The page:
The Great Forces Shaping the Life Sciences Industry

The Great Forces Shaping the Future of the Pharma/Biotech Industry

The pharmaceutical and biotech industry evolution has been a display of sophisticated and complex achievements in modern science. However, in the past few years biotech R&D returns have been falling, the days of blockbuster drugs seem over, and more than ever biotech companies depend on bold bets made on increasingly complex science.

In the next decade, technological disruptions, biomedical innovation and accessibility to therapies will be strong driving powers that can redefine R&D and business strategies and therefore the future of bio-pharmaceuticals.

1) Technological Disruptions

One of the most anticipated technological disruption of this decade lies in the potential of Artificial Intelligence (#AI), Machine Learning (#ML) and Deep Learning (#DL). At IAG, we witness first-hand how AI can drastically improve drug development and efficacy assessment of new leads. For instance, IAG has put great emphasis on the development of techniques and algorithms to automate imaging data management and quality control processes, directly from our cloud platform DYNAMIKA.

We also use it to improve clinical study design by simplifying patient recruitment and stratification, therefore increasing a study’s statistical power. Whilst this form of AI is not the “smartest”, it has allowed imaging trial operations to be performed faster and with higher accuracy. Its relatively cheap and easy implementation has demonstrated abilities to drastically streamline a bio-pharma company’s efficiency.

ML and DL bring in even more depth to AI’s disruptive power.

These forms of AI can learn and improve from input data. Such “intelligence” could for instance analyse imaging data to measure severity of inflammation or tumour progression accurately. Another promising aspect is the use of ML in predictive analyses.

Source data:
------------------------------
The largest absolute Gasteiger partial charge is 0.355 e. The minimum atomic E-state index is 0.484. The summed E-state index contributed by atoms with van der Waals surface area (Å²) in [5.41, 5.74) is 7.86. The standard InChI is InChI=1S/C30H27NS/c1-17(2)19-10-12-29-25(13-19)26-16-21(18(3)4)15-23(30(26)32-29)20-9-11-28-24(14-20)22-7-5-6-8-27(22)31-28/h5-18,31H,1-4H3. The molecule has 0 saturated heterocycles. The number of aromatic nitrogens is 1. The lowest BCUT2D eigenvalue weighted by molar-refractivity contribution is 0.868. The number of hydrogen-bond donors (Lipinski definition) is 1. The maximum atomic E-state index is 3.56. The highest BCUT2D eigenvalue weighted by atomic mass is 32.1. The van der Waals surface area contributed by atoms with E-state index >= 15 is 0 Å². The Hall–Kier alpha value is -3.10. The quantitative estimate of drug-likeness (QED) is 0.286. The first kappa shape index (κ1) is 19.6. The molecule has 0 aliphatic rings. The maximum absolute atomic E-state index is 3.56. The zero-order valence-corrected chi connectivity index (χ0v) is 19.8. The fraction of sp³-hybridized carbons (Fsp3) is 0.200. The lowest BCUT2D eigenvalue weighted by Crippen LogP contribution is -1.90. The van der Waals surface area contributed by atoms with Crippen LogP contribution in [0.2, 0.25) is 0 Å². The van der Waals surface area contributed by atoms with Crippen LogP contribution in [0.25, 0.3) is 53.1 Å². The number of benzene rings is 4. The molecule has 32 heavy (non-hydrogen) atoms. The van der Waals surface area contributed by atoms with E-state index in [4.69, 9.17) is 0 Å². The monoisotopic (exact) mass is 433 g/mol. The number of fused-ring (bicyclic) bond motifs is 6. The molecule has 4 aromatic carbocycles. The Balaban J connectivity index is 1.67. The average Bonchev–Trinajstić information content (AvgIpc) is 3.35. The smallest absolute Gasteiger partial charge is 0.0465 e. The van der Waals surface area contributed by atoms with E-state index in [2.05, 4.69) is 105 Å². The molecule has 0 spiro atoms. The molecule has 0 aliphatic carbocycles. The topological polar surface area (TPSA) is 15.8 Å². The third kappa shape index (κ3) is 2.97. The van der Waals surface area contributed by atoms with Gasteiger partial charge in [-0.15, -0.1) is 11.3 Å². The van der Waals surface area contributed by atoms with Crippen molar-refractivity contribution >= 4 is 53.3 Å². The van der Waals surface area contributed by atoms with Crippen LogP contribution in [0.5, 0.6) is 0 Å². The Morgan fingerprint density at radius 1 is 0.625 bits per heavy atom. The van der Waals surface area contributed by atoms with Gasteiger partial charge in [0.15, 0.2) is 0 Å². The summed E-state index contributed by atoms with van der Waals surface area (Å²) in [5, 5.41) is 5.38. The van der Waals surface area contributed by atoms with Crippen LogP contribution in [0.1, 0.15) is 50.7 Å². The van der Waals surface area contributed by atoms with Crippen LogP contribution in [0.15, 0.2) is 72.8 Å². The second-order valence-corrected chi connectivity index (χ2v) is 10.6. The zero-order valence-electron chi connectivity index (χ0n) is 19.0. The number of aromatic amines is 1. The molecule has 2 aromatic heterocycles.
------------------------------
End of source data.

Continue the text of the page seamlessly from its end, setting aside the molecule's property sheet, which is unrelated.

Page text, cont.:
With IAG’s platform and disease-specific image analysis algorithms, a patient’s response, outcome and prognosis could be predicted from the machine’s experience with other patients who had similar fluctuations in a combination of markers.

This could be of special interest in pathologies where a patient’s phenotype is hardly characterised, like in oncology and CNS trials, or where the aetiology of a disease is not fully understood, like in some rheumatological conditions.

ML’s ability to recognise very subtle details will allow to achieve statistical significance on a smaller patient group over a shorter follow-up period, which can save precious business time during lengthy and inconclusive trial phases. AI offers a way to make fast and easy go/no-go decisions at an early stage of product development therefore improving return on investment and resource allocation.

2) Biomedical innovation

Great innovative effort is being invested in the biopharma industry. So many advanced therapy platforms are arising from the new science of therapeutics. These include viral vectors, natural peptide libraries, nucleic acids, recombinant proteins, immunotherapies, gene therapy, just to name a few!

Moreover, biopharmaceutical companies are moving away from a “one size fits all” therapeutic solution.

Decisions, practices, interventions and products are being tailored to individuals whose response and risk of disease could be predicted from medical record, family history, genomics data etc.